Local Communities and the Church in Trier at the Beginning of the Tenth Century

At the beginning of the tenth century Regino, in exile from the monastery of Prüm, composed a collection of canon law in two books at the request of his patron, Archbishop Ratbod of Trier. According to the preface, he intended this to be a portable guide for the bishop to take with him when touring…

Multifaceted Liturgy: Passio Imaginis Domini and Visualising Devotion

The legend of the Passion of the Crucifix arrived in Western Europe with the Second Council of Nicaea (787). This text recounts a Jewish blasphemy concerning the image of Christ on the Cross, which had occurred in Beirut. The story goes that at a dinner at someone’s house in Beirut, a group of Jews noticed…

The Many Faces of Pelayo

The centrepiece of the Chronicle of Alfonso III, written in the late 9th or early 10th centuries, is the description of a certain Pelayo and his rebellion against the Saracen foreign rulers of the Iberian Peninsula. Pelayo, as the chronicle describes it, led a small group of Asturians in the pathless mountains in the North…

Eadgifu, Louis IV, and Female Power

Over the last two decades there has been much discussion of why so few women are described as hostages in early medieval sources. Yet to date, there has been very limited interest in the role of women as active participants in hostage practices, here interpreted as brokering agreements, giving hostages, receiving them, or releasing those…

Source Translation: King Henry the Fowler frees the priest Baldmunt from slavery, 11 August 926

Henry I, known as ‘The Fowler’, was the first ruler of the new Ottonian dynasty (named after his son Otto I). His rule is often seen as a new phase in East Frankish kingship, distinct both from the members of the Carolingian dynasty whom he followed and that of his son Otto I.  On 11…

The Liber iudicum popularis and the blending of Visigothic and Frankish legal culture in Catalonia in the early 11th century

When it formed the heart of the Carolingian marca Hispania just after 800, Catalonia had spent over 200 years under Visigothic rule, followed by 80 years under Arab dominion. With Catalonia’s new position as a frontier region, the counts of Barcelona attained a higher degree of political independence from France in the process of the Carolingian…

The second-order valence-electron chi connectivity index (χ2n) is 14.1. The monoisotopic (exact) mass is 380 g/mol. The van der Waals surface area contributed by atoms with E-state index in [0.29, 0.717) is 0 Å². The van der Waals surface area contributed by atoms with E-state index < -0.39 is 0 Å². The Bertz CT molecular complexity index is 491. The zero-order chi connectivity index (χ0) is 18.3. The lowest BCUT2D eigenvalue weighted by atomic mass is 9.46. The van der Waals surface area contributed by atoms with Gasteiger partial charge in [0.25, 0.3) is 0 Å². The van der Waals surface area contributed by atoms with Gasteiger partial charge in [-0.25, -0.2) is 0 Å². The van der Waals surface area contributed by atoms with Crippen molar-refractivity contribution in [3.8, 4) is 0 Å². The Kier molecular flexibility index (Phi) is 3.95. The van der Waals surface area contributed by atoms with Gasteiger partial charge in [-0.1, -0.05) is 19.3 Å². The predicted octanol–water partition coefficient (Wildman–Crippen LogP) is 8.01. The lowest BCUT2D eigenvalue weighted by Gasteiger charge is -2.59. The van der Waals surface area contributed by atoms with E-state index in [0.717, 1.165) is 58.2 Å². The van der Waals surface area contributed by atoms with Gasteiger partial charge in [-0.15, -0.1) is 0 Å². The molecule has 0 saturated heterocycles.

Good King Wenceslas? Royal Justice in the Tenth Century (Part I)

The Bohemian Duke Wenceslas has been closely associated with Christmas ever since 1853, when John Mason Neale set his ‘Good King Wenceslas’ to the tune of a medieval spring carol. Despite Neale’s effort being described as ‘ridiculous’, ‘doggerel’ and ‘poor’ by critics of the time, it has become a ubiquitous part of December for many,…

The Christmas messages of tenth-century bishops

Later this month, heads of state throughout the world will deliver their Christmas messages, which tend to stress reconciliation and unity, but can also, more rarely, contain words of admonition and even invective. Although the modern ‘Christmas message’ given by heads of state on national television is a relatively recent invention, the feast has been…

Liturgy Matters

Last week I made my first visit to the current British Library exhibition, Anglo-Saxon Kingdoms: Art, Word, War. My first, but I hope not my last: it brings together such a wealth of written material, alongside other artefacts, that it’s hard to maintain proper scholarly decorum when faced with so many manuscripts, familiar from scholarship,…